Joint Base Langley-Eustis

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Families of fallen recognized at ‘Thanks for Giving’ event

By Tech. Sgt. Katie Gar Ward | 633rd Air Base Wing Public Affairs | November 17, 2017


Imagine preparing the table for a Thanksgiving meal—the centerpiece is perfectly situated, crystal glassware is sparkling and the coordinating colors are something out of a magazine. But as you begin arranging each place setting, your heart drops— you’ve just remembered one chair will be empty this year.

While setting a dinner table may be a seemingly trivial routine, for Gold Star families, it is a harsh reminder their loved ones won’t be joining them for a holiday meal this year, or any to come.

To honor those fallen service members, Survivor Outreach Services hosted a “Thanks for Giving” holiday potluck and social, Nov. 16, 2017, at the Fort Eustis Club.

According to Rochelle Crockett, SOS support coordinator, the annual event, now in its seventh year, is a way to let Gold Star families know their sacrifice is not forgotten.

“It is our way of saying thanks for giving to our nation, our state and our surrounding communities,” said Crockett. “This is how we acknowledge the difficulties some families experience because their service member will not be sitting with them at the table. We want them to know we remember each of them during this time of year.”

That heartfelt effort resonated with Mark and Nancy Stets, who lost their son, a U.S. Army staff sergeant, in 2010.

It’s a chance to realize there’s not just one family that loses someone—there’s a whole group,” said Mark Stets. “When your warrior initially dies, you think he’s the only one. Then once you get out of your cloud, you see and realize there’s a whole lot who are gone.”

At this year’s event, families connected over music performed by the U.S. Army Training and Doctrine Command brass band, a meal served by community organizations and a talent showcase.

For many of these Gold Star Families, the “Thanks for Giving” event is more than just a meal—it’s a way to pay homage to their loved ones.

“One year a community supporter stated they could cater this event, but when sharing what I thought was good news, the family members said they actually really enjoyed bringing food to share,” said Crockett. “That’s because our families come out and share a dish that may have been a favorite of their service member, and they didn’t want to stop doing that.”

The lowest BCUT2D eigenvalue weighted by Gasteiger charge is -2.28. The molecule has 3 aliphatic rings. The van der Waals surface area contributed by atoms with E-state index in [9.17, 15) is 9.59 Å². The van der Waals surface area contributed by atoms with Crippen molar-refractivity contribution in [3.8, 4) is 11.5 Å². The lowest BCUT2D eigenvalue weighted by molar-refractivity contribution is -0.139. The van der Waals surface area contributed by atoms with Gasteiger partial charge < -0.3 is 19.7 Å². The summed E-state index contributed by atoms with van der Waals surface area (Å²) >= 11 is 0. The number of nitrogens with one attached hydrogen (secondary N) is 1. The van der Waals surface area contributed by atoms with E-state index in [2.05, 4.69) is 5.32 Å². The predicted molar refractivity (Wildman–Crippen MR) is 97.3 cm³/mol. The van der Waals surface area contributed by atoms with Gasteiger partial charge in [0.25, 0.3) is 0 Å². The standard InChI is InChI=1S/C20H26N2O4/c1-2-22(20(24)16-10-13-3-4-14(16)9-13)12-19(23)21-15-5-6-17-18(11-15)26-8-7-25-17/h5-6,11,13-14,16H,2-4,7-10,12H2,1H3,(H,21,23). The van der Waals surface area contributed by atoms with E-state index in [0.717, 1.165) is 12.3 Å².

As guest speaker for the event, Maj. Gen. Malcolm B. Frost, Fort Eustis’ senior commander Army element, also emphasized the importance of supporting one another during the holiday season.

“This is a way to share something of ourselves, whether it’s a family tradition through a delicious dish, our memories of past holidays, or the opportunity to just share time together,” said Frost. “The holidays are joyous times and allow us to reflect on the many blessings we have—each other and our families. The Army is one big family, and this is a great opportunity to come together and give thanks.”

According to Stets, the most important aspect of the “Thanks for Giving” event is the chance to bond with other Gold Star Families.

“When you get to talking with some of these families, and ask about who they lost, they start describing their son, and then I think, ‘Wow, they’re describing my son,’” said Stets. “And that’s the Army family.”

Although these Gold Star families may be continually reminded of their fallen loved ones during the holidays, events hosted by SOS remind them they are not alone—that their family member is remembered through each and every one of them, and they have an extended family of support, no matter the season.

Gold Star; family; army; thanksgiving; holiday; battle buddy; survivor

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